Moving on from horses to riders, who do you think are the ones to watch for the future?  

I’ve got a young Brazilian who’s based at my yard – his name is Rafael Losano and he’s only 20, but he could end up becoming very good. The young riders these days all ride pretty well, but I have to admit that I don’t know who half of them are! Tom Jackson rides very well, as does Tom McEwen. In terms of some of the more established riders, Michael Jung, William Fox-Pitt and Chris Burton are the ones to watch and learn from. The wonderful thing about this sport is you never stop learning.

Do you have any pet hates that you see commonly see riders doing out competing? 

I hate seeing people abusing their horses, and you see that occasionally with some of the younger riders who go so fast and ride recklessly across country. In fact, there have been a few occasions when I’ve taken it upon myself to give them a talking to. That might be pretty scary for them, but that’s the whole idea ­– they scare the life out of me when they ride like that.

You balanced competing at the 2016 Rio Olympics with coaching the Brazilian eventing team. How did you find the experience?

My official title was Technical Advisor, because I trained them leading up to the competition, but I couldn’t train them once we got there as it wouldn’t have been fair on them or myself. Part of my job was to put in place the trainers who would help them throughout the Olympics. They had a dressage trainer and a showjumping trainer, and I walked the course with them and kept a bit of an eye on them while I was there. When you’re at something like the Olympics, you only have one horse to ride – because I’m used to riding multiple horses, I had a lot of free time, so it worked pretty well.

During the season, what does a typical day look like for you?

There isn’t really a typical day in this job! Every day is different. I try to start riding by 8am. Some days I might ride three or four horses, other days I might ride seven or eight. Some days we have team training, or we go showjumping or cross-country schooling, or I might have to go and teach a clinic. I’ve got really good staff, who all get on and work well, and that makes my job a lot easier.

What’s the day-to-day routine like for your horses?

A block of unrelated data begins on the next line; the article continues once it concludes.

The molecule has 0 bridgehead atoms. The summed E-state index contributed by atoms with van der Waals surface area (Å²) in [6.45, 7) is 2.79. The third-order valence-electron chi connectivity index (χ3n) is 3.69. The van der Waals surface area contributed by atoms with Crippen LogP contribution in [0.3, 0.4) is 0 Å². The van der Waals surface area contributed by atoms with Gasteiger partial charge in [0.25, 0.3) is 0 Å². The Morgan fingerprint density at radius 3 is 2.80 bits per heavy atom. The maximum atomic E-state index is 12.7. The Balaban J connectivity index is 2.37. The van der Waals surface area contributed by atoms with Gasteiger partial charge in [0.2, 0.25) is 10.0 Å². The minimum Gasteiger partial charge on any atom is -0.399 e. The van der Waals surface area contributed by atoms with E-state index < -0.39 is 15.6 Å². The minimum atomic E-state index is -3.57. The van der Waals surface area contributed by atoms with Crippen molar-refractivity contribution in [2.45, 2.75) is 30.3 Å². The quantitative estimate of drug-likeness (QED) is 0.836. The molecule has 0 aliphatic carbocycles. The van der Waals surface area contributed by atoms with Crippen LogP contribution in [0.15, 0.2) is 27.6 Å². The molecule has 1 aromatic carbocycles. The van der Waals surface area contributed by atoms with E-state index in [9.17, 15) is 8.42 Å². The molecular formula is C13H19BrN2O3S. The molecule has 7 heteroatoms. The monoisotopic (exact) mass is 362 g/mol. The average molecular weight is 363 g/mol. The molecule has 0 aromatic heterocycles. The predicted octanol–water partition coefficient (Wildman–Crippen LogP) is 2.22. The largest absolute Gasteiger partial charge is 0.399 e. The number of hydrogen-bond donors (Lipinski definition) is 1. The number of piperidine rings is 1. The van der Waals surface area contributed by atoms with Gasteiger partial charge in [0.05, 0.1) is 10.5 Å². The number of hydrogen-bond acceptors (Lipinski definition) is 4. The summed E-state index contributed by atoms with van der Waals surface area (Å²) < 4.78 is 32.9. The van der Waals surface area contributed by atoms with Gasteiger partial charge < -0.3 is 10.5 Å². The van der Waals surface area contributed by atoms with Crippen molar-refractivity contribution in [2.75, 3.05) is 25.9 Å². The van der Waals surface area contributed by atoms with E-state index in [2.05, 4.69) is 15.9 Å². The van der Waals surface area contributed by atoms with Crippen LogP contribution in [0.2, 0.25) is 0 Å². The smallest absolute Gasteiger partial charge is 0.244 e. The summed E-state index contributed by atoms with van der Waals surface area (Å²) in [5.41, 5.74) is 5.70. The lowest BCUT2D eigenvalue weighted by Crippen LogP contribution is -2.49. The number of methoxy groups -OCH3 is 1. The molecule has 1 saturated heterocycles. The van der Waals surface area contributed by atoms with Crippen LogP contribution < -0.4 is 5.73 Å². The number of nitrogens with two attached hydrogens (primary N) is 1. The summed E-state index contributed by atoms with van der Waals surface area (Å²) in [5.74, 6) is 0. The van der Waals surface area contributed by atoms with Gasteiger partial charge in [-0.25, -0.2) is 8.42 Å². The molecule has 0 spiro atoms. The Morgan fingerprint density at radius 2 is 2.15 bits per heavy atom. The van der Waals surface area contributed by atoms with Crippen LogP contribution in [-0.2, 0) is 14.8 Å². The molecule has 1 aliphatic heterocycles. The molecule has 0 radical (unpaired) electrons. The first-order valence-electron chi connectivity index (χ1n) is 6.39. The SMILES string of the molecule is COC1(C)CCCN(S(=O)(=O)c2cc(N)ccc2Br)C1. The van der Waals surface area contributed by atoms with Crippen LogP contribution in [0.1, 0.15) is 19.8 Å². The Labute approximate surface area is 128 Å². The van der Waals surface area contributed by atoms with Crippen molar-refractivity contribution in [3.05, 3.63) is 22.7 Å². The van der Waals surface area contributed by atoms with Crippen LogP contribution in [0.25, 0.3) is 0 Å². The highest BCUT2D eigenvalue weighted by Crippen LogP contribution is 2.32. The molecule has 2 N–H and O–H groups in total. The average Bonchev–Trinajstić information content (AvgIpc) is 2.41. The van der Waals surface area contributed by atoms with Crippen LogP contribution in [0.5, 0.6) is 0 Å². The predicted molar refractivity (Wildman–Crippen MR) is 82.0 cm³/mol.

We really try to treat each horse as an individual. Leonidas, for example, lives out pretty much 24/7, which helps to keep him relaxed. He’s also allergic to dust and if he stands in a stable he can sometimes get airway infections, so living out really helps to combat that. Some of the young horses live out, too – the routine is tailored to suit each horse. I really believe in keeping it as natural as I can. I think it’s good for them mentally to spend lots of time outside when the weather is nice. In the winter when the weather isn’t great and they can’t be turned out as much they go on the walker in the morning to loosen them up before they’re ridden, and again in the afternoon if they have to stay in.

Which horses are you hoping to aim at the Land Rover Burghley Horse Trials?  

I think probably Leonidas, as he likes Burghley. I took Campino last year and never expected him to be the type of horse who suits Burghley, but he surprised me by going really well. I’ve got a couple of young ones coming through who might be ready to step up to that level by the autumn, so I’ll have something there! Leonidas and Campino won’t do a lot of competitions between now and then – I usually plan to give them two, maybe three runs before a three-day. If possible, I’d like to fit in an Event Rider Masters leg with them. The younger ones will do a bit more to make sure they’re properly prepared for the step up.

Finally – what does it really take to get to the top?

Well, a top horse, really. You’ve got to be a good horseman, you’ve got to be competitive and you’ve got to be an athlete, by which I mean you’ve got to have good balance, rhythm and timing. You’ve got to want to beat everyone else, and you’ve got to have grit and determination.

These days, there are so many opportunities to watch the best riders in the world, be it in dressage, showjumping or eventing. If you can’t be there in person, you can watch most competitions online. If you’re serious about wanting to improve, you can watch these riders and really study them to see what they do in the saddle. If you’re at a competition, don’t watch these riders in the ring ­– watch them in the warm up. That’s where you’ll see what they do to get their horses to perform at their best in the ring. When I’m giving clinics, so many people come and have their lesson and then just disappear, but you can learn just as much by staying and watching other people being taught. Watching lessons and watching the top riders school and warm up is free tuition, and you can learn so much.

Sir Mark Todd is a Land Rover ambassador, landrover.co.uk. To find out more about Mark and his horses, visit marktoddeventing.com. For the original feature, check out the September issue of Horse&Rider, available here.

Have you got any burning questions for a top rider? Let us know in the comments and you could see it answered in a future issue!